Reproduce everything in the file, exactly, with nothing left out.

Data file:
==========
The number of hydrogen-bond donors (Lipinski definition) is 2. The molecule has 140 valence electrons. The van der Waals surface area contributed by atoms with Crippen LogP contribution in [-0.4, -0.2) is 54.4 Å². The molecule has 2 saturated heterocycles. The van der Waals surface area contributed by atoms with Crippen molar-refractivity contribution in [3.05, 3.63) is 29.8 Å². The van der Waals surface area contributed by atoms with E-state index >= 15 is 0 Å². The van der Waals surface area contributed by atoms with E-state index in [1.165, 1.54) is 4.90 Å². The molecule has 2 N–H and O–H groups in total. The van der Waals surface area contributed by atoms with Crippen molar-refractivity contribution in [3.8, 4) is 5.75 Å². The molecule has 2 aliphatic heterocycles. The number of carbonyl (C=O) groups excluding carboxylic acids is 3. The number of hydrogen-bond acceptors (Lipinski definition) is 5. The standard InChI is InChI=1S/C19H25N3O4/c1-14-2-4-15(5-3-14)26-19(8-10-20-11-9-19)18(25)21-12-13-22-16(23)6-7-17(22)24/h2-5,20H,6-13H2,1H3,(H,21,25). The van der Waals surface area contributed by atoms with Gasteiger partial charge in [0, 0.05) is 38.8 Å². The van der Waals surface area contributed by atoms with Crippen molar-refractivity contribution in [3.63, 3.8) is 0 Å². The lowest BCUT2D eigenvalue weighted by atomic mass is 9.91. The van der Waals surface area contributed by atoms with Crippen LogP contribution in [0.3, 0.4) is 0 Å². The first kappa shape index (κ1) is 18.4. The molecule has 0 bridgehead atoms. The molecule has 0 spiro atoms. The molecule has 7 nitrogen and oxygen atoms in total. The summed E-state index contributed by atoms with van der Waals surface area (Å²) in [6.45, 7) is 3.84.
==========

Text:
The number of hydrogen-bond donors (Lipinski definition) is 2. The molecule has 140 valence electrons. The van der Waals surface area contributed by atoms with Crippen LogP contribution in [-0.4, -0.2) is 54.4 Å². The molecule has 2 saturated heterocycles. The van der Waals surface area contributed by atoms with Crippen molar-refractivity contribution in [3.05, 3.63) is 29.8 Å². The van der Waals surface area contributed by atoms with E-state index >= 15 is 0 Å². The van der Waals surface area contributed by atoms with E-state index in [1.165, 1.54) is 4.90 Å². The molecule has 2 N–H and O–H groups in total. The van der Waals surface area contributed by atoms with Crippen molar-refractivity contribution in [3.8, 4) is 5.75 Å². The molecule has 2 aliphatic heterocycles. The number of carbonyl (C=O) groups excluding carboxylic acids is 3. The number of hydrogen-bond acceptors (Lipinski definition) is 5. The standard InChI is InChI=1S/C19H25N3O4/c1-14-2-4-15(5-3-14)26-19(8-10-20-11-9-19)18(25)21-12-13-22-16(23)6-7-17(22)24/h2-5,20H,6-13H2,1H3,(H,21,25). The van der Waals surface area contributed by atoms with Gasteiger partial charge in [0, 0.05) is 38.8 Å². The van der Waals surface area contributed by atoms with Crippen molar-refractivity contribution in [3.63, 3.8) is 0 Å². The lowest BCUT2D eigenvalue weighted by atomic mass is 9.91. The van der Waals surface area contributed by atoms with Crippen LogP contribution in [0.3, 0.4) is 0 Å². The first kappa shape index (κ1) is 18.4. The molecule has 0 bridgehead atoms. The molecule has 0 spiro atoms. The molecule has 7 nitrogen and oxygen atoms in total. The summed E-state index contributed by atoms with van der Waals surface area (Å²) in [6.45, 7) is 3.84.